My name is Vicky Malkin. I am 58 and currently working as a part-time administration assistant in Greater Manchester.
I first had therapy when I was 17, and have had to go back into therapy several times. Mental health treatments have changed over the last 40 years, so I have experienced various types – individual psychotherapy, group psychotherapy, person-centred counselling, and cognitive behavioural therapy. Some have worked better than others.
My first sessions of therapy were during my A-level studies. I started becoming increasingly tearful, withdrawn, and unable to concentrate, so went to see my GP for advice. He referred me to a psychiatric clinic and I was diagnosed with depression, brought on by the stress of studying whilst also trying to deal with some difficult family relationships. I had seven one-to-one sessions with a psychiatrist, once a fortnight. I found it hard to talk about my problems and very often ended up in tears. It felt like visiting a dentist and having a tooth extracted: painful at the time, but necessary for long-term health.
My initial understanding was that one round of therapy would fix things for good; however time has shown that not to be the case, and I have had to accept that my problem is a chronic one. I have learned that life events seem to have an inordinate impact on my mental health. Triggers for relapse of my depression have included bereavement, redundancy, bullying, and various bouts of physical illness. When feeling physically well, I have the strength to keep myself mentally well; when I feel ill, I am less likely to do the things that keep me from descending back into depression.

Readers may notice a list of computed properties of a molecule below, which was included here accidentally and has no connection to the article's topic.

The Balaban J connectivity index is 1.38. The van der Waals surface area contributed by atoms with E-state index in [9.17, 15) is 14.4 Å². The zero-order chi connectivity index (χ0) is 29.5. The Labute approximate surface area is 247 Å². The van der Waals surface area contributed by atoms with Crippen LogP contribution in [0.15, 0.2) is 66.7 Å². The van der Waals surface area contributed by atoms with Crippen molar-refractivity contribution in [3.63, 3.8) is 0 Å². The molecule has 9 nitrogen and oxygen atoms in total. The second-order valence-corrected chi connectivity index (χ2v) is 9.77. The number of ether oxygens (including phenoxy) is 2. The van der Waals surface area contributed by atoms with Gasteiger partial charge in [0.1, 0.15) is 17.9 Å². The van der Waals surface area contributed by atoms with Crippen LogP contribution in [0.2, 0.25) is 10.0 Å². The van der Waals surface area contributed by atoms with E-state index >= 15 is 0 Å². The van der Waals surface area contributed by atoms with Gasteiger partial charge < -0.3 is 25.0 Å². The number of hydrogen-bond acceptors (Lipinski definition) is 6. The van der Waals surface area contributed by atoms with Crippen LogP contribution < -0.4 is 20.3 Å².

Group therapy I found least effective. The psychotherapist running our group let the group drive itself, within certain basic rules, without giving us any feedback or analysis of our behaviour. I felt that we were being asked to analyse each other, but none of us had the training or insight to be able to do so successfully. In group therapy, your need to talk can be overruled by the greater needs or demands of others, and very often I would leave the session feeling frustrated that I had not been able to have my say. I stayed in group therapy for two and a half years, but I don’t think it helped a great deal in the long-term.
Individual therapy has been most useful to me. I do not have a support network of friends and family that I can access, and so I need a professional to listen to me and to let me talk unhindered about my world view. Outside the therapy room, I tend to put on a front; that everything is fine and I know what I am doing. Within therapy, it is a joy to be allowed to be honest, to be myself and to know that no matter what I say, I will not be ridiculed but will be treated with kindness and respect. The individual therapy I have had has always been in short courses: between six and 12 sessions, held either fortnightly or monthly.